Those shallow roots are what make creeping and decorative thymes so well-suited to cracks, crannies and crevices. Just take a pot of nursery-grown thyme and, using a clean, very sharp knife, slice straight down, taking off 1-to-2-inch sections, each having some leaves and roots. Then tuck the small segments anywhere there’s a bit of soil and a lot of sunshine. Water sparingly until they’re settled in. If you’re planting the bits of thyme into a vertical surface like a garden wall, gently firm the roots in with a pencil eraser or chopstick, and water lightly with the mist from a spray bottle.

As for pruning, culinary thymes obviously beg to be snipped for cooking. In the garden, you can cut thymes back by up to one-third, pruning to just above leaf nodes, without harming the plants. This encourages them to grow new branches and leaves, keeping upright thyme bushes looking full and lush, and keeping creeper and decorative varieties within bounds.

Whenever I see thyme romping down a hillside, standing knee-high in a garden, or skipping lightly between steppingstones, I remember a Scottish folk song I learned years ago, when teaching myself to play the guitar. Its lyrics sum up the carefree pleasures of this beloved herb:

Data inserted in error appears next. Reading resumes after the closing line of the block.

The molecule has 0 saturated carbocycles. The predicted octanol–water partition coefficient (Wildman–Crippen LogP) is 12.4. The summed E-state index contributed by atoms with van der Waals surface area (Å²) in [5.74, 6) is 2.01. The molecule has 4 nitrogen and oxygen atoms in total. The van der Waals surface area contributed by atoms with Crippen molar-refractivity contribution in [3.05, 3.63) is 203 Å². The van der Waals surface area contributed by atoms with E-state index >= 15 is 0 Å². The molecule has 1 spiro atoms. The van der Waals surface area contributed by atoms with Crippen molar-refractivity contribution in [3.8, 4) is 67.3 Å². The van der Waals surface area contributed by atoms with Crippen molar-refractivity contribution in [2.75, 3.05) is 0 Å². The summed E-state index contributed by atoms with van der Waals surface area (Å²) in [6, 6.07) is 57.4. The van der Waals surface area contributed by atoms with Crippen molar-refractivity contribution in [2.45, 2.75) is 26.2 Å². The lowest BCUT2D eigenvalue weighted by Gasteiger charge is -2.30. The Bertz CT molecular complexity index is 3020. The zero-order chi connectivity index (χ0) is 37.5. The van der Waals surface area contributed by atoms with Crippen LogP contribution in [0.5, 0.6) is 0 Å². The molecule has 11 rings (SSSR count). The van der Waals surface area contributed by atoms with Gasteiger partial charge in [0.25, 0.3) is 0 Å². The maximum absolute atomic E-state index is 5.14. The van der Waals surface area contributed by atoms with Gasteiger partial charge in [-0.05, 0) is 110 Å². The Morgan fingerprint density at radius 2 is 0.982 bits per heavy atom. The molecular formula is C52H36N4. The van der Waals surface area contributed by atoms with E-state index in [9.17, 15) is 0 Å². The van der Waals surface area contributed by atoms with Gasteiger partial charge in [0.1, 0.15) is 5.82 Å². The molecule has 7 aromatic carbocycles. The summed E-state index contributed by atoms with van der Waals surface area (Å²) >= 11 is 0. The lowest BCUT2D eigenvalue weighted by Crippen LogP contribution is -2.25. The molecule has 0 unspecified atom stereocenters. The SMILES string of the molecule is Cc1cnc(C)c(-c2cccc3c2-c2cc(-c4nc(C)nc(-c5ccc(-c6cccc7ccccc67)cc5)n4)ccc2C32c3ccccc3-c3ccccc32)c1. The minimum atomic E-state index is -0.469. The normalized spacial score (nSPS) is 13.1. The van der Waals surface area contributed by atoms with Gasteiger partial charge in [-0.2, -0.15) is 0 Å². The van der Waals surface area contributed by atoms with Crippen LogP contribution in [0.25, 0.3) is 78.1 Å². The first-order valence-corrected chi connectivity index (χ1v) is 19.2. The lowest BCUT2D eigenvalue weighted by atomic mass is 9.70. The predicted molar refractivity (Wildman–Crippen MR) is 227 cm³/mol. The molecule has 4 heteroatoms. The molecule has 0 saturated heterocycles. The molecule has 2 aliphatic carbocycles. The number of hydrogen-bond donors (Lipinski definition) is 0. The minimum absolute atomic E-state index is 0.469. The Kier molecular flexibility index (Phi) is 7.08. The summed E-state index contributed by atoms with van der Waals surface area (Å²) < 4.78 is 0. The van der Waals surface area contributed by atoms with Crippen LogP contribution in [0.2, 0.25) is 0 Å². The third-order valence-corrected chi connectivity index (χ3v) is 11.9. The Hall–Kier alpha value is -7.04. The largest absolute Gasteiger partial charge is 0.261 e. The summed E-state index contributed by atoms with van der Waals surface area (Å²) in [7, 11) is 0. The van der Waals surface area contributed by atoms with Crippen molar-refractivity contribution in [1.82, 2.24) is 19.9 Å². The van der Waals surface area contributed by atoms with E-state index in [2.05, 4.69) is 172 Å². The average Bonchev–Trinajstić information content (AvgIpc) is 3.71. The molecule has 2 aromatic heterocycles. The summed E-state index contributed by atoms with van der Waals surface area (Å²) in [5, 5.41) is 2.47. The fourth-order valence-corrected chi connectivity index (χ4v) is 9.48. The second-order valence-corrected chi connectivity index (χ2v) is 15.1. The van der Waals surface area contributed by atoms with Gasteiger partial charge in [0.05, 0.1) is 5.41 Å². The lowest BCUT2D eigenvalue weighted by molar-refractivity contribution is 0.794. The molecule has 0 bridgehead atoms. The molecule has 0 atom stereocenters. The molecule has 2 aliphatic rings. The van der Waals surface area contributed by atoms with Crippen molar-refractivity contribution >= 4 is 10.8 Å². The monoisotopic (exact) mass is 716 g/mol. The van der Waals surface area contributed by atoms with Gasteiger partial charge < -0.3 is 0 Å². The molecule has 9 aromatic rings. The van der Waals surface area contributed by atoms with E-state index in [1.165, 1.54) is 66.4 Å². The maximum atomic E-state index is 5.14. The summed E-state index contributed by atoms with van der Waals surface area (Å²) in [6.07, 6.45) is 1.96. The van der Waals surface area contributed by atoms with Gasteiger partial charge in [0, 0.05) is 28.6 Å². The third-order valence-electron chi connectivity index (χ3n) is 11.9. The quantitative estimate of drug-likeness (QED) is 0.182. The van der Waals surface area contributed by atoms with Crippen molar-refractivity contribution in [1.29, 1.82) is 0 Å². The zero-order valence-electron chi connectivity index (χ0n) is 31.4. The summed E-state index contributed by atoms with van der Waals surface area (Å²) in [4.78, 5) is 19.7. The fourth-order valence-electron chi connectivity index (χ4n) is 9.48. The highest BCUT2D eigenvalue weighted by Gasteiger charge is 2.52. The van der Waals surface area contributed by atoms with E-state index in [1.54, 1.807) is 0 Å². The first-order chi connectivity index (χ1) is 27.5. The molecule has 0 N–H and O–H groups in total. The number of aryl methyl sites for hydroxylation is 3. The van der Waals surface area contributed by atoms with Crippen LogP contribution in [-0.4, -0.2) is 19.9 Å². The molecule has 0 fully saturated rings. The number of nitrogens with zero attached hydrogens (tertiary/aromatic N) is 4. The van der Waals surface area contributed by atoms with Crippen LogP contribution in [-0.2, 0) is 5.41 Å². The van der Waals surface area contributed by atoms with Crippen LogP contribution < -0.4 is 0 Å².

“The summertime is comin’,

And the leaves are sweetly bloomin’,

And the wild mountain thyme

Grows around the purple heather,

Won’t you go, lassie, go,

And we’ll all go together,

To where the wild mountain thyme

Grows around the purple heather,

Won’t you go, lassie, go?”

Where to buy

Certain popular thyme varieties, like common thyme and lemon thyme, are available at local garden centers. Summers Past Farm in Flinn Springs is a good local source. You can order others from online nurseries that specialize in herbs.

Here are some herb growers that offer a wider choice of thyme varieties — culinary, creeping and decorative. These online sites are also worth looking at for their lovely photographs and detailed information about the huge variety of thymes and suggestions for uses in the landscape. Some sell seeds, others plants. Check out their websites.

Mountain Valley Growers: near Squaw Valley;

www.mountainvalleygrowers.com

Thyme Garden Herb Co.: in Alsea, Ore.;

www.ThymeGarden.com

High Country Gardens:

www.highcountrygardens.com

Garden Harvest Supply:

www.gardenharvestsupply.com

Bonnie Plants:

www.bonnieplants.com